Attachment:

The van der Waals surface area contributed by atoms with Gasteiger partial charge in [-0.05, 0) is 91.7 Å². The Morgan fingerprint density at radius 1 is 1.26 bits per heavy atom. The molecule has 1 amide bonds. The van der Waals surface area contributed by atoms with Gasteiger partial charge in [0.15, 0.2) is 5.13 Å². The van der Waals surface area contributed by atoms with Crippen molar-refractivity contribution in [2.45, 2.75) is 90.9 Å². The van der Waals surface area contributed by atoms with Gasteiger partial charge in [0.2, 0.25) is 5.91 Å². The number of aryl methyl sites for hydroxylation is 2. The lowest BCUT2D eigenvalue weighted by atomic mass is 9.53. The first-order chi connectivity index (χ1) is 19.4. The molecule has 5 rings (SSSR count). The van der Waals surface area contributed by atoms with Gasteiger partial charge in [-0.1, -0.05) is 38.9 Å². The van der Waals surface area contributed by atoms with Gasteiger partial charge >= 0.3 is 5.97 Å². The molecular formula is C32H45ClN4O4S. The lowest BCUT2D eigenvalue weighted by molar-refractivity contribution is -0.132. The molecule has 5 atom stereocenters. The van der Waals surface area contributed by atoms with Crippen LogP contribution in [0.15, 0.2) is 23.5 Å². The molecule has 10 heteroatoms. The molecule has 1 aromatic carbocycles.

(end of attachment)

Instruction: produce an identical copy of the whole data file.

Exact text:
The van der Waals surface area contributed by atoms with Gasteiger partial charge in [-0.05, 0) is 91.7 Å². The Morgan fingerprint density at radius 1 is 1.26 bits per heavy atom. The molecule has 1 amide bonds. The van der Waals surface area contributed by atoms with Gasteiger partial charge in [0.15, 0.2) is 5.13 Å². The van der Waals surface area contributed by atoms with Crippen molar-refractivity contribution in [2.45, 2.75) is 90.9 Å². The van der Waals surface area contributed by atoms with Gasteiger partial charge in [0.2, 0.25) is 5.91 Å². The number of aryl methyl sites for hydroxylation is 2. The lowest BCUT2D eigenvalue weighted by atomic mass is 9.53. The first-order chi connectivity index (χ1) is 19.4. The molecule has 5 rings (SSSR count). The van der Waals surface area contributed by atoms with Gasteiger partial charge in [-0.1, -0.05) is 38.9 Å². The van der Waals surface area contributed by atoms with Gasteiger partial charge >= 0.3 is 5.97 Å². The molecular formula is C32H45ClN4O4S. The lowest BCUT2D eigenvalue weighted by molar-refractivity contribution is -0.132. The molecule has 5 atom stereocenters. The van der Waals surface area contributed by atoms with Crippen LogP contribution in [0.15, 0.2) is 23.5 Å². The molecule has 10 heteroatoms. The molecule has 1 aromatic carbocycles.